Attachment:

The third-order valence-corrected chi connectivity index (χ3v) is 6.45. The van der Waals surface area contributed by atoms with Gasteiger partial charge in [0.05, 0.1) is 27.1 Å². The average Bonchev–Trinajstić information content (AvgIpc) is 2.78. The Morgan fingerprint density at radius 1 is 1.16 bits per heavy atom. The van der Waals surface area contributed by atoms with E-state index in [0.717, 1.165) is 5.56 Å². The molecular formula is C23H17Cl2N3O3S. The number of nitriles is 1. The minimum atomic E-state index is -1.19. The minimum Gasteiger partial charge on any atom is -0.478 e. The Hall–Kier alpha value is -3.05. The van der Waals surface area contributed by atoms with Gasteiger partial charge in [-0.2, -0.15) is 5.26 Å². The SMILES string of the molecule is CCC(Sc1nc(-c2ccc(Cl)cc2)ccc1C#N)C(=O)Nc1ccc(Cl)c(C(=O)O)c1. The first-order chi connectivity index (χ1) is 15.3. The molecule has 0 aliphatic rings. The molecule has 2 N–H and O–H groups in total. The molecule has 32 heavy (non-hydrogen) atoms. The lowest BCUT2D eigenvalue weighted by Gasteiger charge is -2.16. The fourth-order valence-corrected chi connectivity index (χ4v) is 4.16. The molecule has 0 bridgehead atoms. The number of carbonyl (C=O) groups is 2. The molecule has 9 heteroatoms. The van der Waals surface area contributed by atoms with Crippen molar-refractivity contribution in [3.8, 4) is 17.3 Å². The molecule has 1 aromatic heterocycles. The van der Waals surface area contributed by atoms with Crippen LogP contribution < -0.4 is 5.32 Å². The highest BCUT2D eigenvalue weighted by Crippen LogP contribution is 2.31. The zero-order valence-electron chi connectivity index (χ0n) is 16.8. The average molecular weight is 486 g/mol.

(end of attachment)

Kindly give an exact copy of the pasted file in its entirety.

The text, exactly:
The third-order valence-corrected chi connectivity index (χ3v) is 6.45. The van der Waals surface area contributed by atoms with Gasteiger partial charge in [0.05, 0.1) is 27.1 Å². The average Bonchev–Trinajstić information content (AvgIpc) is 2.78. The Morgan fingerprint density at radius 1 is 1.16 bits per heavy atom. The van der Waals surface area contributed by atoms with E-state index in [0.717, 1.165) is 5.56 Å². The molecular formula is C23H17Cl2N3O3S. The number of nitriles is 1. The minimum atomic E-state index is -1.19. The minimum Gasteiger partial charge on any atom is -0.478 e. The Hall–Kier alpha value is -3.05. The van der Waals surface area contributed by atoms with Gasteiger partial charge in [-0.2, -0.15) is 5.26 Å². The SMILES string of the molecule is CCC(Sc1nc(-c2ccc(Cl)cc2)ccc1C#N)C(=O)Nc1ccc(Cl)c(C(=O)O)c1. The first-order chi connectivity index (χ1) is 15.3. The molecule has 0 aliphatic rings. The molecule has 2 N–H and O–H groups in total. The molecule has 32 heavy (non-hydrogen) atoms. The lowest BCUT2D eigenvalue weighted by Gasteiger charge is -2.16. The fourth-order valence-corrected chi connectivity index (χ4v) is 4.16. The molecule has 0 bridgehead atoms. The number of carbonyl (C=O) groups is 2. The molecule has 9 heteroatoms. The van der Waals surface area contributed by atoms with Crippen molar-refractivity contribution in [3.8, 4) is 17.3 Å². The molecule has 1 aromatic heterocycles. The van der Waals surface area contributed by atoms with Crippen LogP contribution < -0.4 is 5.32 Å². The highest BCUT2D eigenvalue weighted by Crippen LogP contribution is 2.31. The zero-order valence-electron chi connectivity index (χ0n) is 16.8. The average molecular weight is 486 g/mol.